1,5 sq mm - neozed fuse of 13 A, old 16 A.
2 sq mm - fuse of 16 A.
2,5 sq mm - fuse of 25 A.

For layout or module bus wiring,
1 sq mm to 1,5 sq mm works best on cheap prices. More expensive is the 2,5 sq mm wire. 

Connections of in minimum all 50 cm to the tracks can be done with 0,5 sq mm wires.

Very often will be forgotten the to do the connection between power pack or DCC Central Unit...it is important to do it with the same diameter of the bus of under the layout or modules.

In central europe most DCC Central units have 3 A, shortly 3,5 A.
Bigger DCC Units using 5 A.

For wiring of model railway equipment the most manufacturers using the 0,12 sq mm or 0,24 sq mm wires...these are in most causes too thin at all.

What kind of cable or wire diameters are you sing for your layout or modules?

Me I am using as Standard 1,5 sq mm solid core copper cables forthe module bus and connecting all 50 cm with 0,5 sq mm to the tracks.
Will this work well?

For Switching electrics I use where needed 16 V ~ AC.
My plan is to remove the Interlocking Electrics and changing it into a lever and piano cord system to do the interlocking manually.
I use DCC for driving trains only.



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 Posted: Wed May 15th, 2019 08:52 pm
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Hi Ingo,

I follow NMRA recommended practices for DCC wiring. These are described using AWG (American Wire Gauge) sizes. Difficult to make a direct comparison with European wiring, usually described in mm2. Which refers to the area of copper, not the diameter. Most modelers use copper wiring, either solid or stranded. Good conductivity and low resistance, and easy to solder. Modern motors mean that the high amperage seen with old stock is not an issue.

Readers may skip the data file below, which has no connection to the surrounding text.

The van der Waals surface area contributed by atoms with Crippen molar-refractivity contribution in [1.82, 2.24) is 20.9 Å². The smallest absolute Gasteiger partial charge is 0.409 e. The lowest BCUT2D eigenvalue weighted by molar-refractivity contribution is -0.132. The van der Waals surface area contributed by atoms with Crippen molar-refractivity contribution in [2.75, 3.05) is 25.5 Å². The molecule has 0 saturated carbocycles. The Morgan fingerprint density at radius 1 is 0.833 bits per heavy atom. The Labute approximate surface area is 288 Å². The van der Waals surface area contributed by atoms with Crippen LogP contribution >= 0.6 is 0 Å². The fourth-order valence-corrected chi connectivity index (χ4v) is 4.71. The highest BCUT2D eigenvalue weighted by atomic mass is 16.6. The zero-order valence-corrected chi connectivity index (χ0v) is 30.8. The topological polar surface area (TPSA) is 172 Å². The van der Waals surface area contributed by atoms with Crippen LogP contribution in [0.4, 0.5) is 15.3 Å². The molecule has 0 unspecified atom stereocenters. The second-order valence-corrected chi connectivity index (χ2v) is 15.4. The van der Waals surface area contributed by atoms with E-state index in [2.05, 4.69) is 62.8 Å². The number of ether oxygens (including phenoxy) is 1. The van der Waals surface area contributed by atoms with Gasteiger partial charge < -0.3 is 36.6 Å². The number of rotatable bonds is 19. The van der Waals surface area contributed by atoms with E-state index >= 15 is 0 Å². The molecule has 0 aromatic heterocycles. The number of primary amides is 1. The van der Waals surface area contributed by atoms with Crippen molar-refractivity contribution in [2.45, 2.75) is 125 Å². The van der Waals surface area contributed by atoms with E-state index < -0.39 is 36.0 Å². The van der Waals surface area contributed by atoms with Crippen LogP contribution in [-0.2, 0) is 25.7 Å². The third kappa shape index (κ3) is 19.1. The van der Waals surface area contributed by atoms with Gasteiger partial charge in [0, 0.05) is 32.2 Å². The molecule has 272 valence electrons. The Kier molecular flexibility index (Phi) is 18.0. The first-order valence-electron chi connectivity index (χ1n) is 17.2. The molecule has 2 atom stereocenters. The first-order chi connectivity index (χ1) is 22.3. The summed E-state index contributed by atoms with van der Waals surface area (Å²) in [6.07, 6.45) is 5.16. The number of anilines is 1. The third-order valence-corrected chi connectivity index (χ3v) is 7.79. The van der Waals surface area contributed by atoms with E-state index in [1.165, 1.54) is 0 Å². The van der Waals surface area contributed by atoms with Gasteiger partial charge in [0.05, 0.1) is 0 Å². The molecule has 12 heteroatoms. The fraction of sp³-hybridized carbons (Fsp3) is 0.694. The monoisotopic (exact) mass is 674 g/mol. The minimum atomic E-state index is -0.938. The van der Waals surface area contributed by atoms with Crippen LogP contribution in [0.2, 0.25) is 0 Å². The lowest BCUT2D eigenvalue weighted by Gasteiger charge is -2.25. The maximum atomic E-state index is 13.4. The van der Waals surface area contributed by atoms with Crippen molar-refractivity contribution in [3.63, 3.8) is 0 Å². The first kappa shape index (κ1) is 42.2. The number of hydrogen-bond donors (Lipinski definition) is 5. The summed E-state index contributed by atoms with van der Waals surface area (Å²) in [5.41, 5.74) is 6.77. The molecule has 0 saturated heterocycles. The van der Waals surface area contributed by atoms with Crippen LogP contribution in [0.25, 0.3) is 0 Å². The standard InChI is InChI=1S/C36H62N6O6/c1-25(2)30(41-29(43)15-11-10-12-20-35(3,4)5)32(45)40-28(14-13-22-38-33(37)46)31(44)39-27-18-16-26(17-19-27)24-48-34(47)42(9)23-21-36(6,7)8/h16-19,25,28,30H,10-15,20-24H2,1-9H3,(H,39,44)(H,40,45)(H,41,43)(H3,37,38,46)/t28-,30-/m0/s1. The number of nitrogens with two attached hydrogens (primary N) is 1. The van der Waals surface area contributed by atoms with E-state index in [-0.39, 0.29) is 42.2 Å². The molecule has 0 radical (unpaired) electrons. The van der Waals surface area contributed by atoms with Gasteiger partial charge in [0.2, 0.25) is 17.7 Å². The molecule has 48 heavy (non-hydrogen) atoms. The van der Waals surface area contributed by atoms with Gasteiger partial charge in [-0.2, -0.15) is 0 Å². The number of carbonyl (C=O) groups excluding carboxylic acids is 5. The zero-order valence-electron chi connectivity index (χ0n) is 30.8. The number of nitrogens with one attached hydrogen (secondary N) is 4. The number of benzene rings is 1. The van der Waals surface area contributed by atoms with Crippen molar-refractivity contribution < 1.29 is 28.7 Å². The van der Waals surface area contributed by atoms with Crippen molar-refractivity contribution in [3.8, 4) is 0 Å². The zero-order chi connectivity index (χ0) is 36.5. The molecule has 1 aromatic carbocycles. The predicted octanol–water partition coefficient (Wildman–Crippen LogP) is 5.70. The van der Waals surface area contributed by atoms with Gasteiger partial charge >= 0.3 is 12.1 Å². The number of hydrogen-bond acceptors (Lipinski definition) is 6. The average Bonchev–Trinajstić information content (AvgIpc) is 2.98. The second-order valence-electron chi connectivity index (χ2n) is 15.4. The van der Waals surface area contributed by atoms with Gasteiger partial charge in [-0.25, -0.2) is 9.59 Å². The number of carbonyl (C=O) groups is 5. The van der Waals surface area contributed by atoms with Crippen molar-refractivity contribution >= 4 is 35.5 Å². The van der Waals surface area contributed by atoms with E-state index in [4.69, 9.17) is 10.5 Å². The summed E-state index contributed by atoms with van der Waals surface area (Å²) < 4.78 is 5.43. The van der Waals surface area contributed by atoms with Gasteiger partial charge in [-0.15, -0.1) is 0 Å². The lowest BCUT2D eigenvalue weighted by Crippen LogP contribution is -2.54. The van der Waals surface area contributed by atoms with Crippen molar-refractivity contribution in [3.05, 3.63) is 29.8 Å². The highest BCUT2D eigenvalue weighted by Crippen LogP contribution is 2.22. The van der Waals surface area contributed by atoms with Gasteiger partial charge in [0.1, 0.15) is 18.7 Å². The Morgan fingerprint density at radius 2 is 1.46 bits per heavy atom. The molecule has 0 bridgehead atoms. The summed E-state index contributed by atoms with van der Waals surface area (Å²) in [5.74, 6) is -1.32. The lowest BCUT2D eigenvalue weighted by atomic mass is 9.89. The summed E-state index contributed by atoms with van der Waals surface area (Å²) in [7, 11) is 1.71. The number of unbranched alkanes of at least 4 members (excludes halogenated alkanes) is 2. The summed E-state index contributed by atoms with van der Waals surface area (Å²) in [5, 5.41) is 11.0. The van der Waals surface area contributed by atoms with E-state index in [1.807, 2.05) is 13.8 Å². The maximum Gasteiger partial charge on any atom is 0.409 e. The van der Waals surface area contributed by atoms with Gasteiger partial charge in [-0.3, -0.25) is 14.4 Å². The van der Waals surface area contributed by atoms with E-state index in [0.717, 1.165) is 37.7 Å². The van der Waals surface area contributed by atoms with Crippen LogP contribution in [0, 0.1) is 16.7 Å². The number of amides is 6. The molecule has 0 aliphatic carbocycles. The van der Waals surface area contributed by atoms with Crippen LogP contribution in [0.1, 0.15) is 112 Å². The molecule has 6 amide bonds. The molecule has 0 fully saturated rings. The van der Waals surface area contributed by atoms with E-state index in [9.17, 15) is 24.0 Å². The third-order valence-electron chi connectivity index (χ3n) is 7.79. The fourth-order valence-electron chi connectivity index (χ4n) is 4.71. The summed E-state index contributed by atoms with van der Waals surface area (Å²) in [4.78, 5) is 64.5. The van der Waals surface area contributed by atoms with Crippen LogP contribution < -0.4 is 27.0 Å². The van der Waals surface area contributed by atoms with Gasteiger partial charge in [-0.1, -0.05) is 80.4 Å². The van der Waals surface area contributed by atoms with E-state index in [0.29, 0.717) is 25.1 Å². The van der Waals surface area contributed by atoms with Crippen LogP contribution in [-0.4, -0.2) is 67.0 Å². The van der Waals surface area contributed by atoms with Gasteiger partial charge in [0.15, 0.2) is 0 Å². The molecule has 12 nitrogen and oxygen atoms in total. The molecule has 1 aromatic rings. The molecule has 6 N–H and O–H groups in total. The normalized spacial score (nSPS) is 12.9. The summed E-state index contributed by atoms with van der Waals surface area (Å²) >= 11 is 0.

12-14 gauge wiring is usually sufficient for the bus on a short to medium size layout. I use 14 gauge solid copper as it is easier to work with than 12 gauge. What this corresponds to in IEC 62208 is not exact. For example 14 gauge approximates to 2 mm2. I use 18 gauge or 22 gauge for the droppers. 1 mm2 or 0.75 mm2 would be the closest metric wire sizing.

What we should actually be interested in is the resistance of the wire and the associated voltage drop. This is the reason for a large diameter bus wire, and short and frequent droppers of a smaller diameter every 3 feet /1 m. Nickel silver brass alloy rail has significant resistance and voltage drops over long runs, one of the reasons for wiring droppers at regular intervals. Even a short or small layout will have small voltage drops that can impact running (DCC control still runs the motor with PWM DC current even although the track is half phase AC).

14 gauge/2mm2 wire is good for around 6 Amp for power transmission (long distance), 32 Amp for chassis wiring (short distance), over a distance of 0-50 feet it is usually good for 18 Amp (15 Amp over 15 m). For 18 gauge wire this drops to 19 Amp and 2.3 Amp respectively, over a distance of 0-50 feet it is good for 10 Amp (7 Amp over 15 m).

Look at the small diameter of the wires of ESU decoders (around 28 gauge) and the frog wires supplied with Peco switches (similar). What we wire a layout with is far beyond the requirements of the decoder or the motor. It is the requirement for minimizing the voltage drop that dictates the wiring size, along with the fact that a large layout may be running 4-5 locomotives at once (and require 10 gauge/6mm2 bus wiring). My small layouts run perfectly fine using an NCE system with a 2 Amp nominal output. Usually good for 2-3 modern locomotives or 1 old dinosaur.

Good practice to wire in a circuit breaker (or more for a larger layout with power sectors or blocks) in case of electrical shorts.

I know absolutely nothing about AC power or control of AC motors (domestic wiring excepted).

Nigel




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 Posted: Thu May 16th, 2019 12:15 pm
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Hi Nigel,
Me I am re-motorising some older "dinosaur" kits or older DC locos from time to time or I am adding digital decoders to them.

For my bus wiring I use 2,5 sq mm under the modules or planks.

My DCC Unit has a 3 A nominal output to the layout. For my project it is enough.

The modules should be used to be joined together on meeting with other modellers.